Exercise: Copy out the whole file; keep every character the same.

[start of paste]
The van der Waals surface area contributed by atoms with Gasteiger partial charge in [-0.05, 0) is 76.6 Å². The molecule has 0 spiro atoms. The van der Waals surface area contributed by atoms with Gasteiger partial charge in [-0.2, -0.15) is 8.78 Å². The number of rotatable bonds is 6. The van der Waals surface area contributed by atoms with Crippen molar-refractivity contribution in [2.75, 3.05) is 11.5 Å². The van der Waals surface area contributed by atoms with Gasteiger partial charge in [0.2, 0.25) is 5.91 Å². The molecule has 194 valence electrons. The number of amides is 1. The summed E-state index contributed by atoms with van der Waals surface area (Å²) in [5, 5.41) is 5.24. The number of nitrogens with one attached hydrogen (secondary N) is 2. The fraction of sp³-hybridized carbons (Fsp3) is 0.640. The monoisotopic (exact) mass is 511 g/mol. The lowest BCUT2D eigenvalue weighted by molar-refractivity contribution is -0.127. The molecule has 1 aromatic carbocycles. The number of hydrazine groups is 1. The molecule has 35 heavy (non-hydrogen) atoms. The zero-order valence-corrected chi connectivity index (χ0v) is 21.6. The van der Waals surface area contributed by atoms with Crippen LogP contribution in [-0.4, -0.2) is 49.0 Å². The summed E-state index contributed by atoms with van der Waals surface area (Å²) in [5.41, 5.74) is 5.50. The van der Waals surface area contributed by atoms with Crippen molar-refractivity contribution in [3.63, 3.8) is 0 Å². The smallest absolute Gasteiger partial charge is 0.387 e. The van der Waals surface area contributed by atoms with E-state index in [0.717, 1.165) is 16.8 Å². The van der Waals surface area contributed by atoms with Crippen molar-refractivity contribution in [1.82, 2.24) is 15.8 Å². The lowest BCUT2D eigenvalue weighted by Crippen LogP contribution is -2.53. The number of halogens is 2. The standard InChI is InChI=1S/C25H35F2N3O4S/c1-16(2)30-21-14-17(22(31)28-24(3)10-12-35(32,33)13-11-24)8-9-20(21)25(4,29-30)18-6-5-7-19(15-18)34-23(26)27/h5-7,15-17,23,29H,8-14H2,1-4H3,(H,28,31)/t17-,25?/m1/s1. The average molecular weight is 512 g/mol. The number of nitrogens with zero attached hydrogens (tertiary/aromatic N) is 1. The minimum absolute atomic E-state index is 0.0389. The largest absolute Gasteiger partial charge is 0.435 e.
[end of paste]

The van der Waals surface area contributed by atoms with Gasteiger partial charge in [-0.05, 0) is 76.6 Å². The molecule has 0 spiro atoms. The van der Waals surface area contributed by atoms with Gasteiger partial charge in [-0.2, -0.15) is 8.78 Å². The number of rotatable bonds is 6. The van der Waals surface area contributed by atoms with Crippen molar-refractivity contribution in [2.75, 3.05) is 11.5 Å². The van der Waals surface area contributed by atoms with Gasteiger partial charge in [0.2, 0.25) is 5.91 Å². The molecule has 194 valence electrons. The number of amides is 1. The summed E-state index contributed by atoms with van der Waals surface area (Å²) in [5, 5.41) is 5.24. The number of nitrogens with one attached hydrogen (secondary N) is 2. The fraction of sp³-hybridized carbons (Fsp3) is 0.640. The monoisotopic (exact) mass is 511 g/mol. The lowest BCUT2D eigenvalue weighted by molar-refractivity contribution is -0.127. The molecule has 1 aromatic carbocycles. The number of hydrazine groups is 1. The molecule has 35 heavy (non-hydrogen) atoms. The zero-order valence-corrected chi connectivity index (χ0v) is 21.6. The van der Waals surface area contributed by atoms with Crippen LogP contribution in [-0.4, -0.2) is 49.0 Å². The summed E-state index contributed by atoms with van der Waals surface area (Å²) in [5.41, 5.74) is 5.50. The van der Waals surface area contributed by atoms with Crippen molar-refractivity contribution in [3.63, 3.8) is 0 Å². The smallest absolute Gasteiger partial charge is 0.387 e. The van der Waals surface area contributed by atoms with E-state index in [0.717, 1.165) is 16.8 Å². The van der Waals surface area contributed by atoms with Crippen molar-refractivity contribution in [1.82, 2.24) is 15.8 Å². The lowest BCUT2D eigenvalue weighted by Crippen LogP contribution is -2.53. The number of halogens is 2. The standard InChI is InChI=1S/C25H35F2N3O4S/c1-16(2)30-21-14-17(22(31)28-24(3)10-12-35(32,33)13-11-24)8-9-20(21)25(4,29-30)18-6-5-7-19(15-18)34-23(26)27/h5-7,15-17,23,29H,8-14H2,1-4H3,(H,28,31)/t17-,25?/m1/s1. The average molecular weight is 512 g/mol. The number of nitrogens with zero attached hydrogens (tertiary/aromatic N) is 1. The minimum absolute atomic E-state index is 0.0389. The largest absolute Gasteiger partial charge is 0.435 e.